By Dominic Casciani
BBC News community affairs
Islamic extremist or the man leading reform of the faith? Professor Tariq Ramadan explains why his critics are wrong and why the London bombings mean more than ever that Western Muslims must split from the East.
Leading thinker: But Prof Ramadan has enemies
He's the man the Sun loved to hate.
Five days after the London bombings, the newspaper ran a front-page story inviting readers to "MEET ISLAMIC MILITANT PROFESSOR TARIQ RAMADAN", urging the government to ban the Swiss academic from a conference this past weekend.
A week later, The Sun had a change of heart and ran a second piece, describing him as a "hero of young Muslims". Prof Ramadan came to London and indeed spoke to a large audience on the "Middle Way" at one of London's largest mosques.
So will the real Tariq Ramadan please stand up?
The Sun's attack on Prof Ramadan is only the latest he has faced in a controversial career. It has been widely written that he is banned from the USA as an extremist and condones suicide bombings.
Attack: "The wrong target" says Ramadan
He predicts he will be soon allowed to teach in the States and fulfill some of the 20 oustanding invitations he has to speak there. On the other issue, he insists that he absolutely condemns the taking of innocent life (for more on this, listen to his linked interview on BBC Radio Four's Today programme).
In both cases he says these allegations were deliberately put about by American right-wingers who "would nurture this 'clash of civilisations' theory, that somehow the Islamic East and West are incompatible."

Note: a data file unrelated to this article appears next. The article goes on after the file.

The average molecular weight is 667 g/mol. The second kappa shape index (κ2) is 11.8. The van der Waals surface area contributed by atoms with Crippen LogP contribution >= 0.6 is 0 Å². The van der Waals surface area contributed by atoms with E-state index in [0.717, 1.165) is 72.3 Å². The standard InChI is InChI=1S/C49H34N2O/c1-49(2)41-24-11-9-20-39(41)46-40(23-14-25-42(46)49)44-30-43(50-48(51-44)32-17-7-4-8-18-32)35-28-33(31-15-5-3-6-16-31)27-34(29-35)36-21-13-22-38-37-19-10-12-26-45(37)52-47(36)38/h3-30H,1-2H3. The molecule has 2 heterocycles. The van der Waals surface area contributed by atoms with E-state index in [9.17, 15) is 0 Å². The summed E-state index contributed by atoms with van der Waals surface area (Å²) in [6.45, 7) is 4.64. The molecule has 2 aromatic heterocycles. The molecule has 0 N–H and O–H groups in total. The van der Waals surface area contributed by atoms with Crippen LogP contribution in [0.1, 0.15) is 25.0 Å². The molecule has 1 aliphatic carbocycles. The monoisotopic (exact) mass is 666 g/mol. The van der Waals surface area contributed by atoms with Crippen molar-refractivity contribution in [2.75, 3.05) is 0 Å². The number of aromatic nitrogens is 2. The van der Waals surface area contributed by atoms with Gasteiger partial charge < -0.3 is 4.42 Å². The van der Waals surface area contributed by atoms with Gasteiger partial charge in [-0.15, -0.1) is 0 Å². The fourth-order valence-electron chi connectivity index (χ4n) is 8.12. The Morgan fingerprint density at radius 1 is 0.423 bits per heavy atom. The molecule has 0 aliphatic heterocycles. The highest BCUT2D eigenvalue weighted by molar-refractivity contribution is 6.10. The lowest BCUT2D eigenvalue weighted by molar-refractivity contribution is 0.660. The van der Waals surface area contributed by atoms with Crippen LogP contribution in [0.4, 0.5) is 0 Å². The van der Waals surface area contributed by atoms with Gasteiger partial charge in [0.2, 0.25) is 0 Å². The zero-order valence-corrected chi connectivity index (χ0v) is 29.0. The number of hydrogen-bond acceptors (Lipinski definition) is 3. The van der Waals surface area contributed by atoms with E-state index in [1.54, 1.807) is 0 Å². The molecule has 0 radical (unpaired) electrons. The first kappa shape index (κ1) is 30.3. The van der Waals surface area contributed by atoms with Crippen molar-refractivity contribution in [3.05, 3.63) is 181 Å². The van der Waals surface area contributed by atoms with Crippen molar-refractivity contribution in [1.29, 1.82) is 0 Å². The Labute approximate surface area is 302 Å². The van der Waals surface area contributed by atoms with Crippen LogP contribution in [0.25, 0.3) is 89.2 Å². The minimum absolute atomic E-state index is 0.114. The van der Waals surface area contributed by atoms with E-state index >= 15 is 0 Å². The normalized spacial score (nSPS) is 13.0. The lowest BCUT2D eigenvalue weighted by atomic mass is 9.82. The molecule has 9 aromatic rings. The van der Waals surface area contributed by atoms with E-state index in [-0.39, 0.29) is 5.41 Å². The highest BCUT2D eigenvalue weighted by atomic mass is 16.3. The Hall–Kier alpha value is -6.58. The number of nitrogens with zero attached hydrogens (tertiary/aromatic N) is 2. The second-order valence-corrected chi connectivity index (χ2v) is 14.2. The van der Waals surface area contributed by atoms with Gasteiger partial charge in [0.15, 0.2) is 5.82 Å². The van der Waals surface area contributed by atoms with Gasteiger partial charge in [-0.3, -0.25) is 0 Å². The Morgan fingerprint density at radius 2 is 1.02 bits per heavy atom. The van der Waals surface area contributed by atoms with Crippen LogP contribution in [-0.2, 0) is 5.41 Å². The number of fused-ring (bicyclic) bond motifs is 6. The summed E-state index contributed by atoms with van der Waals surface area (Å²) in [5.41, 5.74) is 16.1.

"There is an ethical imperative to say to people, to explain to people what is going on in Palestine and urge the international community to speak out," he says.
"That is all I have done. If we don't, then our silence nurtures this violence; our silence is as bad as violence.
"In these really difficult times here in Britain, I am the wrong target. I think that this is what The Sun itself felt because they called me and did a second story about what I really think."
Without a doubt, Tariq Ramadan is one of the most influential voices on young Muslims throughout Western society. His academic reputation comes from provoking their parents' generation and the social mores that have travelled westwards. Media savvy, he works hard at tapping into the young Muslim mentality, complete with a flashy website promoting his thinking.
He dismisses the subjugation of women as un-Islamic, rejects traditional punishments such as stoning and challenges the apparent right of the Muslim East to lead the faith. He switches conversation effortlessly from the Koran to great European thinkers. In short, he regards himself as the matchmaker between Islam and post-Enlightenment, rational European thought.
While Muslim critics say he betrays the faith, some Western academics say he nevertheless pushes an agenda of "Muslim first and European second" - an agenda that hinders integration.
"That's all wrong," he says. "My work is about what it is to be truly Muslim and truly European at the same time. And that is why I get the support that I have found."
"Lets say you are vegetarian and a poet, and you are at a dinner. You are going to say you are vegetarian. But at a party, you will say you are a poet.
"We all have multiple identities which are also moving identities - and this is what European Muslims must solve. How can they remain true to their ethics and values? I think they need to start by getting rid of some of the confusion over what are Muslim values."